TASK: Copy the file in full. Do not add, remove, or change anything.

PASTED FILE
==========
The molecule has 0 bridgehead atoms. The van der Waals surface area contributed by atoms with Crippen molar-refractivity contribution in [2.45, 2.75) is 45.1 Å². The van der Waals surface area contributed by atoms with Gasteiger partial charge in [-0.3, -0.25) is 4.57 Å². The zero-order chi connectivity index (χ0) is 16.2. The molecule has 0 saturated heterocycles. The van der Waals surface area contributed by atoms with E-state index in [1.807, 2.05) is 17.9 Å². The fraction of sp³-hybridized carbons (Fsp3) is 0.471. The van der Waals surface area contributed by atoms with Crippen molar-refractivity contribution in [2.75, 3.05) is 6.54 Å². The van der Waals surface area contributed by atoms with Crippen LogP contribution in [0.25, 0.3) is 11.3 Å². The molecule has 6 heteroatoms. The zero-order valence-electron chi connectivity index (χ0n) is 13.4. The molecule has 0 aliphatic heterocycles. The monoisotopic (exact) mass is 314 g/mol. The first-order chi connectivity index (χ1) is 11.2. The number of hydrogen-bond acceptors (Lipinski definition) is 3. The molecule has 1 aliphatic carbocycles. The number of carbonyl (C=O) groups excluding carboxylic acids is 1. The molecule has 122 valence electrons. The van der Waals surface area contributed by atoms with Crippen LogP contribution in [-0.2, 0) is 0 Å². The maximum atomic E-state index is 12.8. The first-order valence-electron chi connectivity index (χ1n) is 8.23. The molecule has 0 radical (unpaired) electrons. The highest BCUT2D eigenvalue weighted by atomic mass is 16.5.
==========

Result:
The molecule has 0 bridgehead atoms. The van der Waals surface area contributed by atoms with Crippen molar-refractivity contribution in [2.45, 2.75) is 45.1 Å². The van der Waals surface area contributed by atoms with Gasteiger partial charge in [-0.3, -0.25) is 4.57 Å². The zero-order chi connectivity index (χ0) is 16.2. The molecule has 0 saturated heterocycles. The van der Waals surface area contributed by atoms with E-state index in [1.807, 2.05) is 17.9 Å². The fraction of sp³-hybridized carbons (Fsp3) is 0.471. The van der Waals surface area contributed by atoms with Crippen molar-refractivity contribution in [2.75, 3.05) is 6.54 Å². The van der Waals surface area contributed by atoms with Crippen LogP contribution in [0.25, 0.3) is 11.3 Å². The molecule has 6 heteroatoms. The zero-order valence-electron chi connectivity index (χ0n) is 13.4. The molecule has 0 aliphatic heterocycles. The monoisotopic (exact) mass is 314 g/mol. The first-order chi connectivity index (χ1) is 11.2. The number of hydrogen-bond acceptors (Lipinski definition) is 3. The molecule has 1 aliphatic carbocycles. The number of carbonyl (C=O) groups excluding carboxylic acids is 1. The molecule has 122 valence electrons. The van der Waals surface area contributed by atoms with Crippen LogP contribution in [-0.2, 0) is 0 Å². The maximum atomic E-state index is 12.8. The first-order valence-electron chi connectivity index (χ1n) is 8.23. The molecule has 0 radical (unpaired) electrons. The highest BCUT2D eigenvalue weighted by atomic mass is 16.5.